With My Shad­ow: The Poems of Hilde Domin, A Bilin­gual Selection

  • Review
By – July 7, 2023

The poet Hilde Domin was born Hilde­gard Löwen­stein in Cologne, Ger­many in 1909. She grew up in a pros­per­ous fam­i­ly, enjoy­ing a rich intel­lec­tu­al and cul­tur­al sec­u­lar life that led her to col­lege in Hei­del­berg. At uni­ver­si­ty, she became polit­i­cal­ly aware and joined the Social­ist Demo­c­ra­t­ic Par­ty. There, she also met her hus­band Erwin Palm. They mar­ried and, con­cerned about ris­ing fas­cism, left Ger­many in 1931. Mov­ing around Europe for near­ly a decade, the cou­ple even­tu­al­ly set­tled in 1940 in the Domini­can Repub­lic. They lived there for over a decade before return­ing to Europe in 1952, first resid­ing in Spain and then, in 1961, going back to Germany.

Domin took her last name from the island that shel­tered her while she was in exile. She describes the Domini­can Repub­lic in the poem Per­mis­sion to Land” as a coast­line / some­where to land / one can step ashore there.” She began writ­ing poet­ry lat­er in life and even­tu­al­ly gained recog­ni­tion and acclaim in Ger­many as a poet and trans­la­tor of lit­er­ary work. The poems col­lect­ed in With My Shad­ow reflect the visions and expe­ri­ences of a woman con­tem­plat­ing exile and return.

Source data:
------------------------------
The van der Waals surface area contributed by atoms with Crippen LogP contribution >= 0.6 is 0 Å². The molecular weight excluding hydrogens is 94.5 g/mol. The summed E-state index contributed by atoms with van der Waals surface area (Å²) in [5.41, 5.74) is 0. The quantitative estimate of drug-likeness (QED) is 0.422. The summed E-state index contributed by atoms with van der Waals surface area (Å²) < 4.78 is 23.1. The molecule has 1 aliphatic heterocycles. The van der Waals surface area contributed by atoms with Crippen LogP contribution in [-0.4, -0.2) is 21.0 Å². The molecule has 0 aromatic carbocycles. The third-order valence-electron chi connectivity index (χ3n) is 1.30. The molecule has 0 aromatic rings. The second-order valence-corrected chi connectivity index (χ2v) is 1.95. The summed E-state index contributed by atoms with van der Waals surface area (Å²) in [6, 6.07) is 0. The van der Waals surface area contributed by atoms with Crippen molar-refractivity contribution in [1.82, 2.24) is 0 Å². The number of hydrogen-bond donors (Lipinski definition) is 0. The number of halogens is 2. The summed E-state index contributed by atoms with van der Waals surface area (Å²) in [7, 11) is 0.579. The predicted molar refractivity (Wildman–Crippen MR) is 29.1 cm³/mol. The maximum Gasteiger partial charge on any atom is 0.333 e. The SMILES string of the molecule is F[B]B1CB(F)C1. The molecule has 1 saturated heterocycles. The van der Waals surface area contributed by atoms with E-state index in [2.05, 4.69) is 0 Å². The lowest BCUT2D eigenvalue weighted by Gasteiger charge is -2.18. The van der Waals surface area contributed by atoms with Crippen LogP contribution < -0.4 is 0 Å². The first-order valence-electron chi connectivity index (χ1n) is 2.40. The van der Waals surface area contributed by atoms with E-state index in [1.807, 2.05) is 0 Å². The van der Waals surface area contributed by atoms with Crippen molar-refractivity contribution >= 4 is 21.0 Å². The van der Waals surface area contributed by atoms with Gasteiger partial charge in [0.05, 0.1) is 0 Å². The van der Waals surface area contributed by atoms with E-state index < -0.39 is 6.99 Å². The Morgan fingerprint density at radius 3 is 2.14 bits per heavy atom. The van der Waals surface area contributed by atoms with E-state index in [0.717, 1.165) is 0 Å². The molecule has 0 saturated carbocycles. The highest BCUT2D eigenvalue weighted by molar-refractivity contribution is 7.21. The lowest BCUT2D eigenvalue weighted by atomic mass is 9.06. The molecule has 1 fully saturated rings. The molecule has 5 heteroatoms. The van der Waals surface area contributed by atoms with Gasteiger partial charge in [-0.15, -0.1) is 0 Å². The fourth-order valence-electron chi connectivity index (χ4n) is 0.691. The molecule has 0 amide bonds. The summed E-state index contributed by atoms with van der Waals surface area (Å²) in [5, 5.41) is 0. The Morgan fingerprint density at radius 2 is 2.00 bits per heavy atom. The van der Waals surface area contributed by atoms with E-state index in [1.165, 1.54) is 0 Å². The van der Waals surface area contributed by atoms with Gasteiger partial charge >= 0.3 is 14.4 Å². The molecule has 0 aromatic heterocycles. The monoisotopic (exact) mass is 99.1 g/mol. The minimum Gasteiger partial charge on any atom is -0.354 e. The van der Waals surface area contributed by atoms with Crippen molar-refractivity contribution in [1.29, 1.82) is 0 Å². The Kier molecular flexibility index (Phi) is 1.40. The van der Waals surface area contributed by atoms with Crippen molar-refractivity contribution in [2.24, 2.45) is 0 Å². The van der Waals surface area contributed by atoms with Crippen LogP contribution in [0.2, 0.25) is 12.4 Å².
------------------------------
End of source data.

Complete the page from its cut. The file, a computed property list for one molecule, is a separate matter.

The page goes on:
In Warn­ing,” Domin con­sid­ers the ways in which the world invites peo­ple to find joy, describ­ing buds / full of sun­light” and a peeled” open world. But she notes in the final stan­za that this is exact­ly when it is impor­tant to be cau­tious and

kneel down like a child

at the foot of your bed

and pray to want little.

The time when every­thing invites you in

is the hour

when every­thing aban­dons you.

Some­times Domin us; oth­er times, she reminds us of the world’s silences. Her poems tell of a mute bird, / that no one hears” and a uni­corn so qui­et / you can’t hear it / when it comes, when it goes.” Keen­ly attuned to such silences and their con­se­quences, Domin rec­og­nizes the pos­si­bil­i­ty that all may be lost again. In Promise to a Dove,” she concludes: 

when my house is burnt

when I am cast out again

when I lose everything

I will take you with me,

worm-eat­en wood­en dove,

because of the gen­tle sweep

of your one



Pair­ing the orig­i­nal Ger­man with an Eng­lish trans­la­tion by Sarah Kafa­tou, With My Shad­ow offers a beau­ti­ful selec­tion of Domin’s work. Read­ers who enjoyed Nel­ly Sachs’s recent­ly trans­lat­ed col­lec­tion, Flight and Meta­mor­pho­sis, will delight in their dis­cov­ery of anoth­er Jew­ish Ger­man poet. US Eng­lish-lan­guage read­ers in par­tic­u­lar will see shad­ows of twen­ti­eth-cen­tu­ry extrem­ism and exile in their own con­tem­po­rary land­scape. As Domin trag­i­cal­ly reminds us:

Exile is nev­er lost

you car­ry it with you

you slip inside

a fold­ed labyrinth

a desert

it fits in your pocket.

Julie R. Ensz­er is the author of four poet­ry col­lec­tions, includ­ing Avowed, and the edi­tor of Out­Write: The Speech­es that Shaped LGBTQ Lit­er­ary Cul­ture, Fire-Rimmed Eden: Select­ed Poems by Lynn Loni­di­erThe Com­plete Works of Pat Park­er, and Sis­ter Love: The Let­ters of Audre Lorde and Pat Park­er 1974 – 1989. Ensz­er edits and pub­lish­es Sin­is­ter Wis­dom, a mul­ti­cul­tur­al les­bian lit­er­ary and art jour­nal. You can read more of her work at www​.JulieREn​sz​er​.com.

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